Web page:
Paradoxically, it is the attention that the exhibition catalogue brings to such theory that disarms the gallery visitor’s need to over-read the imagery in Language is a Virus, instead directing attention to an awareness of its ability to intrigue, surprise and persuade.
Of course such an agenda is hardly new to contemporary practice. The premise of fluctuating open-ended dialogues has been prominent for at least the past decade; for example, in the work of artists like Jordan Wolfson. Yet its positioning in Language is a Virus seems special. The gallery visitor is distanced from the given and familiar and their attention directed to the experience of the exhibition and the self-conscious pleasure and joy of looking and considering anew.
Chen Yin-Ju and James T. Hong’s five-channel video, End Transmission, is a beautiful and concentrated cinematic moment, assembled from a bogus ‘It Came From Outer Space’ storyline that draws together vast panoramic landscapes, fairgrounds, industrial landscapes, mining, intimate close-ups of floating rubber ducks and much more, interspersed with messages from returning invaders from outer space. It is a tenuous sci-fi storyline wilfully acting as a detached and impotent warning about the state of the planet: “We are here so now you must respect this planet, etc.”
The disconnection between the tangible reality of its imagery and the lack of substance in the claims of its texts is essential to End Transmission. It never gives up on its promise of an apocalyptic invasion, but it also never delivers one, preferring to not quite give the gallery visitor the reassuring ‘fiction’ that is assumed to be guaranteed. Even the changing texts in End Transmission are in on this game: ‘You are a stranger on the earth’ simply sounds like the promise of a false epiphany.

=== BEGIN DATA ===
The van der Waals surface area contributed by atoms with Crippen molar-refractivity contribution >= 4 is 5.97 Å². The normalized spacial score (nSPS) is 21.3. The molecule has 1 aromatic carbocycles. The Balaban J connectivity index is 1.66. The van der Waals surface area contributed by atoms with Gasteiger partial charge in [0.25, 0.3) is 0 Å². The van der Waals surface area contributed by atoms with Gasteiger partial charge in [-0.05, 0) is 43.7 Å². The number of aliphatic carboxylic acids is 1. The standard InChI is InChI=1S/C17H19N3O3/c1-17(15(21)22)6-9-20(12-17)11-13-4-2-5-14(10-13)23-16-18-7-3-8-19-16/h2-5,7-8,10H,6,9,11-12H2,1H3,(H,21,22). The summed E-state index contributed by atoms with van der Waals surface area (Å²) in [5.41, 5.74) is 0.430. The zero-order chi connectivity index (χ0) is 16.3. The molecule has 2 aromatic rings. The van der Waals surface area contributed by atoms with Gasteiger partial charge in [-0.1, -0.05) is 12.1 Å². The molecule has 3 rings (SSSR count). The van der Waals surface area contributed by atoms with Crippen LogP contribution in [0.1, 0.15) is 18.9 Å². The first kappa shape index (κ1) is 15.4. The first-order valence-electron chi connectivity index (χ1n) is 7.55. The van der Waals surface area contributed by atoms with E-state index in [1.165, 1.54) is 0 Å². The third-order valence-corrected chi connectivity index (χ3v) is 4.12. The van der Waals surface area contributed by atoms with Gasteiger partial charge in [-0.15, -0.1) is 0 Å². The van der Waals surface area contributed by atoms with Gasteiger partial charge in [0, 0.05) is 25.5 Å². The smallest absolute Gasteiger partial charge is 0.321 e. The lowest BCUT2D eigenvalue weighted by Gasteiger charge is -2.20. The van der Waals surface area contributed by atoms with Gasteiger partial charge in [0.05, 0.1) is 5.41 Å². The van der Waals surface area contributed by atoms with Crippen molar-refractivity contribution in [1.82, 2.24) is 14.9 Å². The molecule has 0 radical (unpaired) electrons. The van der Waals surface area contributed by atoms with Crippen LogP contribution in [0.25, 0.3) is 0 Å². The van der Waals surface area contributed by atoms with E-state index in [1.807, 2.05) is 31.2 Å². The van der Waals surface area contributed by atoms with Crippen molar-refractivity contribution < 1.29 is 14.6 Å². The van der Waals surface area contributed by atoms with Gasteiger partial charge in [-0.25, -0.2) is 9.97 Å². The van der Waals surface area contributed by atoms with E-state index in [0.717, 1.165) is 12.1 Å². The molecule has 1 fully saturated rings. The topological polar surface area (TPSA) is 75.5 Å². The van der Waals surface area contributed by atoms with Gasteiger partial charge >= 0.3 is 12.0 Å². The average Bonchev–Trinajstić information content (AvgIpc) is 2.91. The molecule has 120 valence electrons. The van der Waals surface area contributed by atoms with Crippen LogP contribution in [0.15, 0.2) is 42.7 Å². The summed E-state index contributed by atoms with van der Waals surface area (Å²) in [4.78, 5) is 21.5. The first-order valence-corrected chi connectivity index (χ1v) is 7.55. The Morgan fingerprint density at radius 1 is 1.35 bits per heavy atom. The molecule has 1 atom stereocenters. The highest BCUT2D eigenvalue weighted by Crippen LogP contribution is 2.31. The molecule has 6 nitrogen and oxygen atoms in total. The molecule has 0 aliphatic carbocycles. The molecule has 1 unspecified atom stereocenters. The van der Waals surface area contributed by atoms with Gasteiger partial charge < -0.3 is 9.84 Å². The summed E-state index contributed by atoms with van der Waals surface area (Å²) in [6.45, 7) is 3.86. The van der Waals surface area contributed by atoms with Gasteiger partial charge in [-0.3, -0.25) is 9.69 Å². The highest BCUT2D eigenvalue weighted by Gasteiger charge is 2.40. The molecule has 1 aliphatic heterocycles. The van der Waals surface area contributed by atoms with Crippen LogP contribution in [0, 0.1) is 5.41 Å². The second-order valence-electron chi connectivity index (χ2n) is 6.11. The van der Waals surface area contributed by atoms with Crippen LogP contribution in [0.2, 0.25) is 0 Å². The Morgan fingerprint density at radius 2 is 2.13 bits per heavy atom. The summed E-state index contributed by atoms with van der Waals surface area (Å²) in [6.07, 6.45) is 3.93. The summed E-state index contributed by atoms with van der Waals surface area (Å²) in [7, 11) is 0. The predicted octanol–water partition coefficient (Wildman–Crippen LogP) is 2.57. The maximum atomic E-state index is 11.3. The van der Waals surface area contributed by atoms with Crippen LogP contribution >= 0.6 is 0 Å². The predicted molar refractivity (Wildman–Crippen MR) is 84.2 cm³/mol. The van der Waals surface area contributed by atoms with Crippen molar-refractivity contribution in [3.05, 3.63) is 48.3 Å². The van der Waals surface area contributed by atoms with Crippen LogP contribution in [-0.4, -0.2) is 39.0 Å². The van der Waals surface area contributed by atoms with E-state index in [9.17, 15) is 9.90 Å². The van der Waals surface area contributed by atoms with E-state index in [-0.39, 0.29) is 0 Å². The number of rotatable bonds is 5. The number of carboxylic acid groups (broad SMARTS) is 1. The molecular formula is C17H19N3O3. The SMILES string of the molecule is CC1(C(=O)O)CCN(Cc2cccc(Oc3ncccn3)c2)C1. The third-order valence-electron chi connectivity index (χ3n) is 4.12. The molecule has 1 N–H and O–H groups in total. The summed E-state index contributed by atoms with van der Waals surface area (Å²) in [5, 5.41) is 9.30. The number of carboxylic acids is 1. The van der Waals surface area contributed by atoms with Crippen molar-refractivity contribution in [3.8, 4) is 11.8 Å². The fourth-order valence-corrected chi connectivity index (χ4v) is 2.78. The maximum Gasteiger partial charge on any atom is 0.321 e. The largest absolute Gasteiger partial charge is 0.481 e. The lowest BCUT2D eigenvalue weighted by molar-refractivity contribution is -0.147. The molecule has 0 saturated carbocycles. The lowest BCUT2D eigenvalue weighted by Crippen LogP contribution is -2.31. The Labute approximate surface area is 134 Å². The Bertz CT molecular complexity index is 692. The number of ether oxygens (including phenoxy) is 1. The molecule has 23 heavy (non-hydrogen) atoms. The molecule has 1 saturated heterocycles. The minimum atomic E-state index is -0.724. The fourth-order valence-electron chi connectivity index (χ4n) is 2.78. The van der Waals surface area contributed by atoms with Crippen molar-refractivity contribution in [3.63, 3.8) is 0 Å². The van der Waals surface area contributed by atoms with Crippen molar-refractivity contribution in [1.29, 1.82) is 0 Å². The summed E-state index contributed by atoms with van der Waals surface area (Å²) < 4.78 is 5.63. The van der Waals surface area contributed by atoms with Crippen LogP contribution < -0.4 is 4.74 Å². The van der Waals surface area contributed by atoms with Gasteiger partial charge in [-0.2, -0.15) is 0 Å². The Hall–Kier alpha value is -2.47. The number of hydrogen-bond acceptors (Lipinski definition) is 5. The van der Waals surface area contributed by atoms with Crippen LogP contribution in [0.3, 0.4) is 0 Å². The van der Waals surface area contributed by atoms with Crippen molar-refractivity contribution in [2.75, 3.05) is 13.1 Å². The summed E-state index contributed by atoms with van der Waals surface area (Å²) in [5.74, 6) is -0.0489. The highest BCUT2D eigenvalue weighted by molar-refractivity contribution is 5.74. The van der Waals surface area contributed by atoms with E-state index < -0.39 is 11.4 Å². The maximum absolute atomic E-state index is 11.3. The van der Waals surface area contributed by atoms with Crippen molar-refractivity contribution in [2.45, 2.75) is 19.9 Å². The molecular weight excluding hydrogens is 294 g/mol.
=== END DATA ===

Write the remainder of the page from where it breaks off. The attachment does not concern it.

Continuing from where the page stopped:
There is a similar intention to undermine expectations in Nathan Pohio’s The Feral Horses of Natasha Von Braun. A split screen of converging, close-up images of a horse captured in slow motion. Pohio’s imagery shifts between My Little Pony, San Francisco 60s psychedelia, a Rorschach blot-test and a scene from a Wild West movie like John Wayne’s Red River. All represent a packaging of the natural world for popular consumption. Pohio comprehends the seductive spirit of such an agenda perfectly. The sweetness, prettiness and attention to the unbridled life-force of the animal is persuasive, yet its parading as cinematic experience to represent full and frank disclosure is more like a warning than a confession - delivered in the nicest and most uncomfortable of ways.